And I ended up going back and getting my GED getting my bachelor degree, and then my CPA designation. And I was at that company actually for seven years and I got four promotions during that time. And and then somebody else from that company brought me over to their organization afterwards.

And again, I had a really great supportive leader. So during that time, I, like I said, got my accounting designation and moved into a controller role. And I’ve just been able to progress my career ever since then and build my confidence, you know, up to being in the role I am now as a CFO. 

Tim Reitsma

Wow! What a journey, you know, from not finishing high school to, you know, getting, you know, it’s like that big break, you know, having a leader that just believed in you. 

Melanie Pump

Well, and this is it. And it really is game-changing because I think about it often, you know, if I had instead of getting that job with that one, at that one office, if I just accepted a job somewhere else my life could have taken a totally different trajectory if I didn’t have that leader, you know. Of course, I do believe in myself and know that I played a role in accomplishing this as well. 

But we’d never do things alone and ending up with a great leader can really make a difference in someone’s life. 

Tim Reitsma

Yeah, having that champion, that internal champion who sees something in you and helps you see that in yourself, and just gives you that vote of confidence that sometimes that’s all it takes.

Melanie Pump

And allows you to make mistakes too, right? And lets you know, that it’s okay, that you’re not perfect and that learning and growing you know, it does take mistakes and some things are gonna go wrong but if you keep moving forward, you can still, you know, really reach amazing heights. 

Tim Reitsma

Yeah. That’s amazing. And so throughout your journey, I’m just really curious — what led you to write this book about insecurity in the workplace?

Melanie Pump

Yeah, so, so I mean, obviously you can tell by my initial part how much I believe in the power of leadership and what a difference that can make for employees.

And I was so fortunate, you know, the first, you know, over 10 years of my career I was with leaders that were highly supportive you know, really healthy leaders who had the space to, to to let me succeed. And then you know, later on in my career, as many of us do, I, you know, I did end up in some work environments that weren’t as healthy as those early work environments.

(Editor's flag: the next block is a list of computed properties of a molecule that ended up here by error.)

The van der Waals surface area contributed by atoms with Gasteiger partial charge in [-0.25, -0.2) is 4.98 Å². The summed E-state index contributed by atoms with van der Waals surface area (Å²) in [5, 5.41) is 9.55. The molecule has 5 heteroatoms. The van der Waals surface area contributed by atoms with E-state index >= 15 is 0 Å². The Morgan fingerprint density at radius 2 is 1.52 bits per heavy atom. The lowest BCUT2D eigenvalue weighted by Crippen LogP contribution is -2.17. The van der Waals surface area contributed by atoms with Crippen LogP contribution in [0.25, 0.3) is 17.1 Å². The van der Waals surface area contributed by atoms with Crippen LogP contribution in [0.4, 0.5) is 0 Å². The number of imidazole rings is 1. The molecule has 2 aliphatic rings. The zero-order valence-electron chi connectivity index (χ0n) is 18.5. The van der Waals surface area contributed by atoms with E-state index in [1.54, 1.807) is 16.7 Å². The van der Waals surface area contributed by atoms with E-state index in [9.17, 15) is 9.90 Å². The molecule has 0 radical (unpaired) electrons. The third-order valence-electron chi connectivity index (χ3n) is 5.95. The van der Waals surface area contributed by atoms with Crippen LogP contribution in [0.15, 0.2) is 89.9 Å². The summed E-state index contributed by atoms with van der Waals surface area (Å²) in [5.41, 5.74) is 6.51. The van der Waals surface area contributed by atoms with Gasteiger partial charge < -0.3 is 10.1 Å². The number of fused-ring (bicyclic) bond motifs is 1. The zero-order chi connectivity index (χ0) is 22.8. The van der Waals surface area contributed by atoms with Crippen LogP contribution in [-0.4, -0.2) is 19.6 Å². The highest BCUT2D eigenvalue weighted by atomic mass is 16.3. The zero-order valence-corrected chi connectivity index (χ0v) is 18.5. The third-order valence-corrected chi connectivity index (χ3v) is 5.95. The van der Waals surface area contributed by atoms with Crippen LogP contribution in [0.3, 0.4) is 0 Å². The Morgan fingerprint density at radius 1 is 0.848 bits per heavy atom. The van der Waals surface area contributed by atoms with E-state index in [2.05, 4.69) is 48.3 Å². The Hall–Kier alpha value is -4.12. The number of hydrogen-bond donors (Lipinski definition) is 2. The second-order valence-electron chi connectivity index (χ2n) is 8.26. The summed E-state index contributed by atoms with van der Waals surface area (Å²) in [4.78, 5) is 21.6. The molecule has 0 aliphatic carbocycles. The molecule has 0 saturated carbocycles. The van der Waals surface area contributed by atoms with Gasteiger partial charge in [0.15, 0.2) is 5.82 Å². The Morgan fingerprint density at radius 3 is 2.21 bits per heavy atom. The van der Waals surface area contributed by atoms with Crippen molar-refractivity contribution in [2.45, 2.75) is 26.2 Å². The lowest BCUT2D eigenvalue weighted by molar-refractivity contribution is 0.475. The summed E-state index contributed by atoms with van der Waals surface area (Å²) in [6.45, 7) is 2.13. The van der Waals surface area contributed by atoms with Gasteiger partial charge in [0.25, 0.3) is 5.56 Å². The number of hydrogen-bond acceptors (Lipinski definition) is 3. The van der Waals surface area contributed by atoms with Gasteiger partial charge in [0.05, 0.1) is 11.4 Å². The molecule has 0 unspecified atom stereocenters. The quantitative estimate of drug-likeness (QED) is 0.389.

And I saw, you know, not only the difference in myself, so, so how I wasn’t learning and growing as much in those environments. But I also saw it in my peers how people weren’t you know, to say they weren’t reaching their full potential. They weren’t growing because the toxicity in that environment, you know, often was driving negative behaviors and making people quite insecure.

So the contrast between those two environments, you know, like I said, so lucky to have that early great experience, but what that really did is highlighted just how detrimental a toxic or negative work environment can be. 

Tim Reitsma

Yeah. It can really have an effect on you as an individual, right? It’s I’ve heard the saying of, ‘Oh, you just leave work at work’, but it just doesn’t happen that way. It just doesn’t work. 

Melanie Pump

And that goes both ways, right? You know, like how we say, you know, you’re supposed to sort of leave your personal life at the door. That’s also impossible too, like we are a whole person and we can’t leave, we can’t leave part of it behind. So if you are really struggling in a negative work environment, that impacts your whole life.

Tim Reitsma

Yeah. As you were talking, it reminded me of my education journey. I went back to school later on in life, and I was totally insecure sitting in these lecture halls with people a lot younger than me. And I remember there’s one course, I couldn’t pass a test to save my life. And I thought, this is it, like I’m done.

And even the instructor said, ‘If you have failed this test, you might as well, you might as well leave.’ And so I went and talked to the instructor and he said, ‘Tim, I know you know how to do this. You got this.’ And that, just that vote of confidence, that little change, that, that positive reinforcement — man, does it go a long ways.

Melanie Pump